Did we learn anything we don’t already know? Nope. Once again we have a stark reminder that if you have good students who come from homes that value education and invest in their children, you get great school performance. It’s the lesson University of Alabama football coach Nick Saban has taught for years. He’s built the nation’s top college football program by consistently recruiting the best players in the country to his football team.
In the last 10 years, one national recruiting service says Saban had the No. One class seven out of ten years.
But the public, politicians and even some in the education community WILL NOT FACE REALITY. So the mayor of Montgomery says if we will just replace the local school board and bring in charter schools, everything will magically get better. Senate pro tem Del Marsh says if we will take money from public schools to give vouchers to private schools, our problems will go away. Even interim state superintendent Ed Richardson compared scores at Montgomery’s LAMP magnet high school to those at Lee high school to try to make a point by comparing apples and oranges.
The second highest ACT scores in Alabama came from Mountain Brook High school. They averaged 27.3. Why? As much as anything because 85 percent of the residents of Mountain Brook have either an undergraduate or graduate degree from college. On the other end of the spectrum, only ten high schools have a lower ACT average than Vigor in Mobile’s Prichard community. But only ten percent of Prichard citizens have one or more college degrees.
The best measure of understanding both school and student performance is poverty, more specifically, the percent of students who get free/reduced school lunches. Of the 1,051 students at Mountain Brook high, NONE get free/reduced lunches. Of the 622 Vigor students, 463 get free/reduced lunch.
When you run the numbers on the 20 top ACT high schools in comparison to the bottom, you see that the collective free-reduced rate for the top schools is 17.8 percent, compared to 73.1 percent at the other end of the spectrum. But we continue to ignore this 55 point gap and act like one size should fit all.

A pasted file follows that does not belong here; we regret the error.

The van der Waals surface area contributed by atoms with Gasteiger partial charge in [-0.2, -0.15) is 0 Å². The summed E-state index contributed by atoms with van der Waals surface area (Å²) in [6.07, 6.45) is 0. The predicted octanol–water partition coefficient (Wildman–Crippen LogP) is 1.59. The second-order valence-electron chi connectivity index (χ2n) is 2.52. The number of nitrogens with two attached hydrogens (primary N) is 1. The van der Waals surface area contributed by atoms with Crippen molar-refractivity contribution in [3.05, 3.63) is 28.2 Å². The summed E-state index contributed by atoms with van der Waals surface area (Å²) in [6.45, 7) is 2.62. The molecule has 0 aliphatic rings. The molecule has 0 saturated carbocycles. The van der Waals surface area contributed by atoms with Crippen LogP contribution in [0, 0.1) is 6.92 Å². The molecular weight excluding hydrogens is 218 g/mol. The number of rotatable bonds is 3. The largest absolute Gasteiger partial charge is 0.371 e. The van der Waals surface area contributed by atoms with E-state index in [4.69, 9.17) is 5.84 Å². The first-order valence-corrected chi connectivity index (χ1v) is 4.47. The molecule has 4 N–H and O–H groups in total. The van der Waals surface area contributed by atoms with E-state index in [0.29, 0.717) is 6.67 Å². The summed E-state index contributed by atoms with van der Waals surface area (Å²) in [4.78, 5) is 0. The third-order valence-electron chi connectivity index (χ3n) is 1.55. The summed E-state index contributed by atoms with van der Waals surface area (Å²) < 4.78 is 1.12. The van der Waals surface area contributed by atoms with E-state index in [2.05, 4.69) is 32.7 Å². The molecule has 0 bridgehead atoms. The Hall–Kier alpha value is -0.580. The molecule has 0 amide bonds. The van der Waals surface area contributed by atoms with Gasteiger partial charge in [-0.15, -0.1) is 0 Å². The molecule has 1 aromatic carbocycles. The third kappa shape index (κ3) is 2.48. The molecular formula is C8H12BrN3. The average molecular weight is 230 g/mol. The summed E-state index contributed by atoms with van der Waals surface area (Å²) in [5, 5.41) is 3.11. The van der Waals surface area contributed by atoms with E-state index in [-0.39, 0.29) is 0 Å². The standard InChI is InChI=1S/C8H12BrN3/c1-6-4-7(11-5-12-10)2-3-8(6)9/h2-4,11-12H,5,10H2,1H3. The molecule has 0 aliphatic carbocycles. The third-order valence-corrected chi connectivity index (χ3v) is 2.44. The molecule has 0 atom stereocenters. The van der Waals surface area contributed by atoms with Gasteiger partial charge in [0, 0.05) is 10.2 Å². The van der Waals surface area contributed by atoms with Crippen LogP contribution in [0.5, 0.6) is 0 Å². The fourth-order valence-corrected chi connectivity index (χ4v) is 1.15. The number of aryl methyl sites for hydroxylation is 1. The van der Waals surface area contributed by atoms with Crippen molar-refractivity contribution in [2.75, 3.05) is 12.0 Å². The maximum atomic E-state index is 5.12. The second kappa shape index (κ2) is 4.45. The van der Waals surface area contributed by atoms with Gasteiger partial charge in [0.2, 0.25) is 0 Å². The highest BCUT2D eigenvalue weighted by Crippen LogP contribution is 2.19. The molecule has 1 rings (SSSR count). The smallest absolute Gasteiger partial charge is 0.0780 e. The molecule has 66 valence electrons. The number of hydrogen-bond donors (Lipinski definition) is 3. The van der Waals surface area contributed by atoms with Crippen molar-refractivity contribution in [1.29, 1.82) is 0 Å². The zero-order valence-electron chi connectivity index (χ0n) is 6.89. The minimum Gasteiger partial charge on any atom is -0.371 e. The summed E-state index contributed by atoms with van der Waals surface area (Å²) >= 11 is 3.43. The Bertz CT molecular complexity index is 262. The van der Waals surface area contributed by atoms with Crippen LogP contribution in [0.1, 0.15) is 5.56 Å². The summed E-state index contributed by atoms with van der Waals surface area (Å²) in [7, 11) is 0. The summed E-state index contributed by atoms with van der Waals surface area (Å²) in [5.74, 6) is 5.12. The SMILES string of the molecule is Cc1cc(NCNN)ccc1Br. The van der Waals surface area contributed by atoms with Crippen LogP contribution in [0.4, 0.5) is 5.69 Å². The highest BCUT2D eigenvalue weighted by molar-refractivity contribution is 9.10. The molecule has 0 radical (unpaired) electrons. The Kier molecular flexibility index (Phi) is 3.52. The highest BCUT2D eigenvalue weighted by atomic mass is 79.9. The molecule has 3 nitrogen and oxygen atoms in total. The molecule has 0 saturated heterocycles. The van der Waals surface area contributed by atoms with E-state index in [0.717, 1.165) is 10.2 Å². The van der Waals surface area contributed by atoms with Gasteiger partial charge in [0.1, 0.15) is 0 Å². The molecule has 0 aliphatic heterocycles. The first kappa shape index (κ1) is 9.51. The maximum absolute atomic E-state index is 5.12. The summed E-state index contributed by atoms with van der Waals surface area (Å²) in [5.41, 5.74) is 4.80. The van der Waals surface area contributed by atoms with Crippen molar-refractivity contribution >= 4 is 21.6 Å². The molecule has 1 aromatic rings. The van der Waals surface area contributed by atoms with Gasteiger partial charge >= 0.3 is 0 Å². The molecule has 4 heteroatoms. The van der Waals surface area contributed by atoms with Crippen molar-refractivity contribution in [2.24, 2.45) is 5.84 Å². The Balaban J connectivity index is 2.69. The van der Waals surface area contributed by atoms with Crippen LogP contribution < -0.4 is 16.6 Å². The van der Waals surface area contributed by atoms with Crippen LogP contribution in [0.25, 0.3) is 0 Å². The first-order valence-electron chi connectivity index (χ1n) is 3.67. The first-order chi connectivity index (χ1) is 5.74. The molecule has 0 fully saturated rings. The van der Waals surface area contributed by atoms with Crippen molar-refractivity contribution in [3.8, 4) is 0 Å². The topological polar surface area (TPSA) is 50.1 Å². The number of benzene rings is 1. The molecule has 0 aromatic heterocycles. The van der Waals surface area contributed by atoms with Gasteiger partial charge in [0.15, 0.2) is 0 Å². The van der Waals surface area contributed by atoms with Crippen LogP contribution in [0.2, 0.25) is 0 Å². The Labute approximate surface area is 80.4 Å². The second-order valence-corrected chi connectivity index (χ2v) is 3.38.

And speaking of ridiculous, let’s look at our old friends the Alabama Accountability Act and A-F school report cards in relation to the ranking of schools by ACT scores. Again, we find the info they churn out is totally worthless.
AAA requires that each year we declare the bottom six percent of all schools in the state are “failing.” Common sense then says that the 20 high schools with the worst ACT scores should all be failing. But what does AAA have to do with common sense? Of the bottom five, AAA says that only ONE of them is failing.
What about the A-F school report cards that claim we have 103 F schools in Alabama? Surely all the bottom 20 high schools must be an F. Well, not exactly, Only five of them are. On the other hand, all of the 20 top high schools must get an A. Again, not exactly. Only six of them got an A when scores were handed out last February. And according to A-F, Grissom high in Huntsville, which is only outranked by five schools in the state, is ranked a C.
As David Mathews points out in Is There A Public For Public Schools? we will only make significant education progress in some places when we understand that community building and education go hand-in-hand.
That is the real lesson of looking at rankings of ACT scores. Unfortunately, those who cry the loudest for education change don’t make the effort to understand what numbers tell us.